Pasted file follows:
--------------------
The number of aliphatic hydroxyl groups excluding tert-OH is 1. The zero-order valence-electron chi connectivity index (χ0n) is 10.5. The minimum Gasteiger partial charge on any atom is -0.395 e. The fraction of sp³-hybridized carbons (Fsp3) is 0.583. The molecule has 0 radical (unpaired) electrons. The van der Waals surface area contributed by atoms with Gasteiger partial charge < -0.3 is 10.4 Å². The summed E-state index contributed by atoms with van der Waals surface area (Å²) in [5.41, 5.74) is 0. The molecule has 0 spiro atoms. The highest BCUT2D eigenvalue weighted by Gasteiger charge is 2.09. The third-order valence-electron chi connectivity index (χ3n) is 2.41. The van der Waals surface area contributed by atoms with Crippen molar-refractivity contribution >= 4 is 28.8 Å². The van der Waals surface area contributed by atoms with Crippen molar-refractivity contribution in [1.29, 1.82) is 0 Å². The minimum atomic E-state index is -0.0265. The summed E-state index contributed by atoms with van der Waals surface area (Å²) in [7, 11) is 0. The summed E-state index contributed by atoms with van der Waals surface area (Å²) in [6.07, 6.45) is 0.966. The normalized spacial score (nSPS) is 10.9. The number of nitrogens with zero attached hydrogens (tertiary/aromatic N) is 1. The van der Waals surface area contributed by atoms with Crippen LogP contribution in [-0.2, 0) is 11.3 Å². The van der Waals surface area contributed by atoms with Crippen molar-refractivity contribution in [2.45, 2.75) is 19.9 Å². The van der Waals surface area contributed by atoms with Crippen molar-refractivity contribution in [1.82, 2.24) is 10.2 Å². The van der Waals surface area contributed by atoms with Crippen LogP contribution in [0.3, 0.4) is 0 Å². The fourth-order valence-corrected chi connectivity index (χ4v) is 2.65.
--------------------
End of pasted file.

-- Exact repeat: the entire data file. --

The number of aliphatic hydroxyl groups excluding tert-OH is 1. The zero-order valence-electron chi connectivity index (χ0n) is 10.5. The minimum Gasteiger partial charge on any atom is -0.395 e. The fraction of sp³-hybridized carbons (Fsp3) is 0.583. The molecule has 0 radical (unpaired) electrons. The van der Waals surface area contributed by atoms with Gasteiger partial charge < -0.3 is 10.4 Å². The summed E-state index contributed by atoms with van der Waals surface area (Å²) in [5.41, 5.74) is 0. The molecule has 0 spiro atoms. The highest BCUT2D eigenvalue weighted by Gasteiger charge is 2.09. The third-order valence-electron chi connectivity index (χ3n) is 2.41. The van der Waals surface area contributed by atoms with Crippen molar-refractivity contribution >= 4 is 28.8 Å². The van der Waals surface area contributed by atoms with Crippen molar-refractivity contribution in [1.29, 1.82) is 0 Å². The minimum atomic E-state index is -0.0265. The summed E-state index contributed by atoms with van der Waals surface area (Å²) in [7, 11) is 0. The summed E-state index contributed by atoms with van der Waals surface area (Å²) in [6.07, 6.45) is 0.966. The normalized spacial score (nSPS) is 10.9. The number of nitrogens with zero attached hydrogens (tertiary/aromatic N) is 1. The van der Waals surface area contributed by atoms with Crippen LogP contribution in [-0.2, 0) is 11.3 Å². The van der Waals surface area contributed by atoms with Crippen molar-refractivity contribution in [2.45, 2.75) is 19.9 Å². The van der Waals surface area contributed by atoms with Crippen molar-refractivity contribution in [1.82, 2.24) is 10.2 Å². The van der Waals surface area contributed by atoms with Crippen LogP contribution in [0.3, 0.4) is 0 Å². The fourth-order valence-corrected chi connectivity index (χ4v) is 2.65.